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A Window at A Space

Curated by Shuang Cai, Yitong Chen

From the Renaissance use of windows to master perspective, to their role in illuminating domestic life in Dutch Golden Age paintings, windows have long framed more than just the view beyond the glass—they frame history, culture, and human emotion. They serve as a threshold between spaces, bridging the divide between the natural and artificial, the

physical and the digital, and the real and the representational. They frame the passage of time, inviting us to reflect on the cyclical nature of existence and the ephemerality of moments in our surroundings. "A Window at A Space" encourages artists to explore these themes, using the gallery as a canvas to express the everyday significance of windows. In this exhibition, windows are reimagined not only as architectural elements but as portals and thresholds that offer views into different realities. The windows presented in this show foster dialogue among viewers, prompting them to reconsider the mundane with fresh eyes and engage deeply with the shared experiences unfolded through each piece.

Windows frames memories: Basharat Ali Syed's series, "Khatamband," transforms a series of window frames into surrealist portals, Syed's experimental photography delves deep into the recesses of personal history, reflecting on childhood memories marked by war and political turbulence. Complementing this exploration of past and place, the "Transient Homes" series by Matilda Yueyang Peng merges photographic prints with text to examine the contemporary

phenomenon of voluntary dislocation. Through visual and textual narratives, the piece captures the emotional and identity shifts experienced by individuals as they curate temporary spaces, reflecting on the impermanence and personal significance of these transient homes.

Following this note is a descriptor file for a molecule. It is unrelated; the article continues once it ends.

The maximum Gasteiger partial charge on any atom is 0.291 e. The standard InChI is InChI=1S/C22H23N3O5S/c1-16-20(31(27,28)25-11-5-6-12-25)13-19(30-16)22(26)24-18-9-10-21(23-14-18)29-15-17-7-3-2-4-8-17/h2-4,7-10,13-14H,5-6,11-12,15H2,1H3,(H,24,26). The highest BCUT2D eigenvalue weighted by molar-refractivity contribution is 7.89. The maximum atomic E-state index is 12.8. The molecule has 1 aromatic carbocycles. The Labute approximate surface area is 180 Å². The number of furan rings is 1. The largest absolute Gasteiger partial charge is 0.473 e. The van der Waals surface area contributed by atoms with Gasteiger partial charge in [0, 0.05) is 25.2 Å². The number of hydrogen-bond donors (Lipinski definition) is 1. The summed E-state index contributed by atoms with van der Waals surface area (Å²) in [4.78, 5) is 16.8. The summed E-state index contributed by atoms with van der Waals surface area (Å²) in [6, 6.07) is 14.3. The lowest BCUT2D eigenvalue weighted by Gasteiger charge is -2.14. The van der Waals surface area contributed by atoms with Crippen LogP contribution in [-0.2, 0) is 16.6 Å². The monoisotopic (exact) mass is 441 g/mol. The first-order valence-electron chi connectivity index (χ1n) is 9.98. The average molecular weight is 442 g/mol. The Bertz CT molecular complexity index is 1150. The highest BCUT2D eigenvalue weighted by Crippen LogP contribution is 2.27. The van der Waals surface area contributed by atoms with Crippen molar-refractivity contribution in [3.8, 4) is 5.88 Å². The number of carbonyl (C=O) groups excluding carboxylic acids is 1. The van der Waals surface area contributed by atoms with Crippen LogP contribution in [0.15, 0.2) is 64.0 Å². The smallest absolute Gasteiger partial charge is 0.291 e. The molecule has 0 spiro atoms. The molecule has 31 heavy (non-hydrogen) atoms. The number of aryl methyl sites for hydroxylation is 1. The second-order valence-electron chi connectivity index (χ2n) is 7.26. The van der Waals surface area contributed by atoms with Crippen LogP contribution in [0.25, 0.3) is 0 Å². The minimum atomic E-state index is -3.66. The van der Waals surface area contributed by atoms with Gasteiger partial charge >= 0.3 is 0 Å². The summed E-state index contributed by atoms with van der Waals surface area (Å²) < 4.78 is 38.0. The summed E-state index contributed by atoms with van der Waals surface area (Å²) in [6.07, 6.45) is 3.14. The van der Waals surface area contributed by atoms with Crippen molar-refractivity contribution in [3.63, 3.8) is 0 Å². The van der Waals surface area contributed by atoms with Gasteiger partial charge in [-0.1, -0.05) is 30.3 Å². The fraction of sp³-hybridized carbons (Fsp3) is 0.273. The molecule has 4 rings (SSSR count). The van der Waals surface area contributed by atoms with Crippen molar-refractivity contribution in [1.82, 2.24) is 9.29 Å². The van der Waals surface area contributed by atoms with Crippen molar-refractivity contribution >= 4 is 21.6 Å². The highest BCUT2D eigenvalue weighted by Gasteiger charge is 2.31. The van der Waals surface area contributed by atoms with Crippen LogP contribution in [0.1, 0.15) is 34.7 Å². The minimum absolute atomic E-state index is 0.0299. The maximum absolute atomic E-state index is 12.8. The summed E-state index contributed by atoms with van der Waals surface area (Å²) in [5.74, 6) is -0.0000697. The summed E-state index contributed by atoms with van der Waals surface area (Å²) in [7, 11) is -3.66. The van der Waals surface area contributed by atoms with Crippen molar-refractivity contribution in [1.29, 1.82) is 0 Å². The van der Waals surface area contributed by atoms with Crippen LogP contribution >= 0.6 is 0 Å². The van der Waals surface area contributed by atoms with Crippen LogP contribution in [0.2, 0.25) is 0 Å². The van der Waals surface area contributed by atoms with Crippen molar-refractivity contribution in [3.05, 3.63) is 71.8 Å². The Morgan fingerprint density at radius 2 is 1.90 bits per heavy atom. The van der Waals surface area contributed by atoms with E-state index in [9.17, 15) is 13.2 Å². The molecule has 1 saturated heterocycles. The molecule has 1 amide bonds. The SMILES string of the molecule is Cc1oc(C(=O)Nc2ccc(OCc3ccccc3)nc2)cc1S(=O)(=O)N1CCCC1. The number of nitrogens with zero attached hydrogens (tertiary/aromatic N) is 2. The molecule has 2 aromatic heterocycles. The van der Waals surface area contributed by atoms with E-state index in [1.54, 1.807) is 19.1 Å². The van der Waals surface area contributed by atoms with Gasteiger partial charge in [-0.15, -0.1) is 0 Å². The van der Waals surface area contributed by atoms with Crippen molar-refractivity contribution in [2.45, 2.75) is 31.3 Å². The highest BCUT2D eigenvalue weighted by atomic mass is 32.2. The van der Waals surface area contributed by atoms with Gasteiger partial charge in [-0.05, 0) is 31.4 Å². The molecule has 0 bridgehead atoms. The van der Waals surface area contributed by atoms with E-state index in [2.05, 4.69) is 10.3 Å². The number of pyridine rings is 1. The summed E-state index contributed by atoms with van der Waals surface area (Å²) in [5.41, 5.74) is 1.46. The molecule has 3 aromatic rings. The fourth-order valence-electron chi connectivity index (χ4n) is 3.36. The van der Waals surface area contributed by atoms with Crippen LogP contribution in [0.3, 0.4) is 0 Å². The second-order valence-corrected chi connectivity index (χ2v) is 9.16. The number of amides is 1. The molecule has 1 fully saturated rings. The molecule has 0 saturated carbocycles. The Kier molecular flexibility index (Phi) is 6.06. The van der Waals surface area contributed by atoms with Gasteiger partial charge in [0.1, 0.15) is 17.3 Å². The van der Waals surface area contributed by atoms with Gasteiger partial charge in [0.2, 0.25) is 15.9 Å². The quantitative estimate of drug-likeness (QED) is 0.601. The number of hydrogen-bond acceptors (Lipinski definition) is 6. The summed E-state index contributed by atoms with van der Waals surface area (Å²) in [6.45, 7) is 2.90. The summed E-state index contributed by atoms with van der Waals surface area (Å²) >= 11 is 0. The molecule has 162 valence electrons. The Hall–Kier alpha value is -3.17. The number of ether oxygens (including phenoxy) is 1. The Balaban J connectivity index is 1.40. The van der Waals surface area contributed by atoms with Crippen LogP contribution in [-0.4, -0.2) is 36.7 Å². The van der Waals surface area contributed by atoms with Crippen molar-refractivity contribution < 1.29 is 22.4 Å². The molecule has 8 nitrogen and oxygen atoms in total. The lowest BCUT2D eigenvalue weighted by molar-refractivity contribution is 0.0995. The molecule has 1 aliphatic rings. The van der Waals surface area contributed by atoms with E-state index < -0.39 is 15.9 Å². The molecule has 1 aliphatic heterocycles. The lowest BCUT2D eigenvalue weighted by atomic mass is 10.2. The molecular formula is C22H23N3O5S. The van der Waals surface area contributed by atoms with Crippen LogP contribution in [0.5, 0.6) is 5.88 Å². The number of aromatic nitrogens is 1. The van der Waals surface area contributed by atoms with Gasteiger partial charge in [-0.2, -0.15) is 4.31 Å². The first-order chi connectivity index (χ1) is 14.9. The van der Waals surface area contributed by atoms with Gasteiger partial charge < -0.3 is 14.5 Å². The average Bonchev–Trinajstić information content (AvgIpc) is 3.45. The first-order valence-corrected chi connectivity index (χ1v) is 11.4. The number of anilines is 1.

Windows frame vibes: The palette of Tiantian Lou's "Sunset Cross Rd." series paints a dance of transformation that blurs the lines between interior and exterior spaces, echoing the architectural ethos of challenging static norms. In David Yang’s "Little Ambience," the artist employs calm technology to subtly recreate sensations of light and smell, enhancing living

spaces with the essence of beloved places or people. Inspired by Taiwanese architectural aesthetics, this project offers a gentle contrast to today's sharp technological interfaces, inviting reflection on the subtle ways we remain connected to what we cherish.

Windows frames spaces: Extending the architectural dialogue into the digital realm, Yi-chun Lan’s □ ▢ ▣ ❒ ❑ ❐ ▭ ▯ ▤ ▥ ▬ ▖ ▘ ▭ offers viewers a glimpse into a web space that explores our relationship with physical structures and windows, crafting a narrative that melds the digital and physical into a continuous exploration of space. Adding to windows' ability to frame spaces, “At Home, on the Road” by Adnan Aga, Usman Jamil, and Mark Chan juxtaposes stillness with movement and the commercial with the personal. This piece rethinks our engagement with vehicles and domestic spaces, reflecting on the impact of car-centric urban planning while contrasting the tranquility of a home scene with the momentum of a car window.

Beyond the pieces highlighted, "A Window at A Space" features a range of artworks that further explore the multifaceted roles of windows in shaping human experience. These additional works continue to push the boundaries of how we perceive and interact with the spaces around us, enhancing our understanding of the world as seen through the varied lenses of artists’ imaginations. Every window opens to a different reality, offering new vistas of familiar landscapes

and reframing our perspectives. As you move through all of the spaces windowed, consider how each view shifts your perception and deepens your connection to the world both inside and beyond the frame. Through this collective exploration, "A Window at A Space" reaffirms the window’s enduring power to open up dialogues between the visible and invisible, the past and the present, the encapsulated and the infinite.

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